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Roger Branfill-Cook

Torpedo: The Complete History of the World's Most Revolutionary Naval Weapon


Wherever possible the illustrations included in this book are credited to their originators or to the institutions which hold them for future generations. I have been collecting and reading books on naval subjects for over fifty years, which means that many of the authors whose works I quote left us many years ago. Others are still alive, but not even the editors of their last works can trace them.

When information has been discovered on the Internet, and the original source is either not stated or was unknown, I have not hesitated to reproduce the appropriate illustrations, lest they be lost to our common pool of knowledge with the disappearance of the website. If any of the authors and artists whom I have been unable to contact, even after extensive enquiries, see their work included in this book, it is with the aim of giving them full credit, and referring readers to find and browse their books with the same pleasure that they have given me.

I must record my sincere thanks and appreciation to the following who have aided me in putting together this encyclopedia. Without their contributions the work would have been the poorer.

Hallvard Aasdalen, Bjørn Bakkhe and Kjell J Glosli for help with the Oscarsborg torpedo battery.

Dennis Andrews for permission to use his painting of the wreck of the Kursk.

Scotia Ashley of the National Library of Australia and Anastasia Symeoides of Fairfax Media Syndication for help on the Kempenfelt accident.

Scott Belcher of Chatham Historical Dockyard, for access to HMS Gannet and HMS Ocelot.

Martin Bellamy of the Society for Nautical Research for help re the lithograph of HMS Shah and Huascár.

Sophia Brothers of the Science Museum, for permission to use the photo of the TB 17 and TBD Tartar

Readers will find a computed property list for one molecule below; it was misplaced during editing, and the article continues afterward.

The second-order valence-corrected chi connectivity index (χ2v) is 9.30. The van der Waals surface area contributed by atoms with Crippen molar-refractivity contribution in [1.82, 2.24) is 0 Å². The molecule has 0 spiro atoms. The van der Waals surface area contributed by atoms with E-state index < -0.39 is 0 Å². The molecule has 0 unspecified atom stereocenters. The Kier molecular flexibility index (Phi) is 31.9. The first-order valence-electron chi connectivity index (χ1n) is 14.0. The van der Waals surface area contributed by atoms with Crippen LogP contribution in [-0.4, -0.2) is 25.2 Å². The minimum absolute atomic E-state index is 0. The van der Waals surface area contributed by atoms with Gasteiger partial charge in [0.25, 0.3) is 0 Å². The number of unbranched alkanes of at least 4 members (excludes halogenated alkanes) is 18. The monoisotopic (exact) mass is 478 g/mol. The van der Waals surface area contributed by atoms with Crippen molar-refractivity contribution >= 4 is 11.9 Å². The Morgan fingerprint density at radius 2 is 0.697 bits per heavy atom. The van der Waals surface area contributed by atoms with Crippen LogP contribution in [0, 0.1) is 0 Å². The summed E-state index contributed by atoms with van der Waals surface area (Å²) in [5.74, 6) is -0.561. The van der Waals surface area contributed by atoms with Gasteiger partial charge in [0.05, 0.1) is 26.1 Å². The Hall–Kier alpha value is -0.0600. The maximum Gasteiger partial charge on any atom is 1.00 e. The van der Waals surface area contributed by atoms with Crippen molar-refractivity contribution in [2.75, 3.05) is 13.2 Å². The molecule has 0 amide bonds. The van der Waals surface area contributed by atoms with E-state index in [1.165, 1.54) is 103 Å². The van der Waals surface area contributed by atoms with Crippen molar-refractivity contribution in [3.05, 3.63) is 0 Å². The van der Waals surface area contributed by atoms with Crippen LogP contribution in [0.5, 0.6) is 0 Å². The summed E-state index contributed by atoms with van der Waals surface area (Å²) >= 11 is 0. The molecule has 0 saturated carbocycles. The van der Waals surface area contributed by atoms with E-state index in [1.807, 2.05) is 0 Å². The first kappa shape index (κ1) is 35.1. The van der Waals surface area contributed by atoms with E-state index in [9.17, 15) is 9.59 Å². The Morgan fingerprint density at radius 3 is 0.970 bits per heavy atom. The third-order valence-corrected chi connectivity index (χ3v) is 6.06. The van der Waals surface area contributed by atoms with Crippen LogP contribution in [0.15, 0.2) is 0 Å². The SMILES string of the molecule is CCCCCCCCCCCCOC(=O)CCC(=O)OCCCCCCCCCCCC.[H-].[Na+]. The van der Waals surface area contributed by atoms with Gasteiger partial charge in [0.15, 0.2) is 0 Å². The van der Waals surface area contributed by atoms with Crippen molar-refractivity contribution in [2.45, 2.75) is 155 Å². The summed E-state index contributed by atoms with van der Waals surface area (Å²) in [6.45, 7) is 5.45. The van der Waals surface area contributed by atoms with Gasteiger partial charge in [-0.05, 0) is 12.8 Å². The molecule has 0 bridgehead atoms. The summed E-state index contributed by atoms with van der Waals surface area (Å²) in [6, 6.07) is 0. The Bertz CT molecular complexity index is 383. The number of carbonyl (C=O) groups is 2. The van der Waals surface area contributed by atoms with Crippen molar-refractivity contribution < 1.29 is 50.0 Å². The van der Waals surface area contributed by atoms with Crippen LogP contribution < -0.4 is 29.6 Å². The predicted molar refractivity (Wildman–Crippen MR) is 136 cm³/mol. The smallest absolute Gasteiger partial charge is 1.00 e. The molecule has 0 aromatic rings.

Andrew Choong of the National Maritime Museum, Greenwich, for help in searching the archives.

Debbie Corner, George Malcolmson and Alex Geary at the RN Submarine Museum.

Martin Dean of adusDEEPOCEAN and Andy Liddell of SalMO for permission to use the sonar scan of the wreck of HMS Royal Oak.

Terry Dickens of World Naval Ships Forum, for permission to use his photo of Maillé Brézé.

Dan Dowdey of the Friends of the Hunley, for permission to use his painting of the CSS Hunley.

Jeff Dykes and Brian Hodder for details of the Sidon disaster.

Mr Robert Elder of the National Museum of the Pacific War, Fredericksburg, for the photo of the USN pentad mount.

Peter Enne and Thomas Ilming of the Military History Museum, Vienna, for photos of the Viribus Unitis model and torpedoes in the museum’s collection.

Maciej Florek, ‘snakedoc’, of www.ubootwaffe.pl, for permission to reproduce photo and information on U-boat torpedo tubes of WW2.

Francesco Franchi for his drawing and photos of the Mignatta and of his diorama.

Paul Freshney of Model Boats magazine, for permission to reproduce the painting of HMS Khartoum.

John Gidusko for his help and advice re the USS Liberty incident.

Captain Tim Johnson for permission to reproduce his painting of a Daphné-class submarine.

Lauren Jones of the Royal Engineers Museum, Chatham, for access to the Brennan collection.

Fritz Koopman for permission to use the photo of his model of PT 109 shot by Matt Grzybinski.

John Lambert and Al Ross for permission to use their range of drawings.

Anthony Lovell of the Dreadnought project, for advice re the Königsberg explosion.

Jerry Mason of uboatarchive.net, for help with Kriegsmarine torpedoes and submarine tubes.

Michael Mohr of navsource.org, for the photo of USS Florida.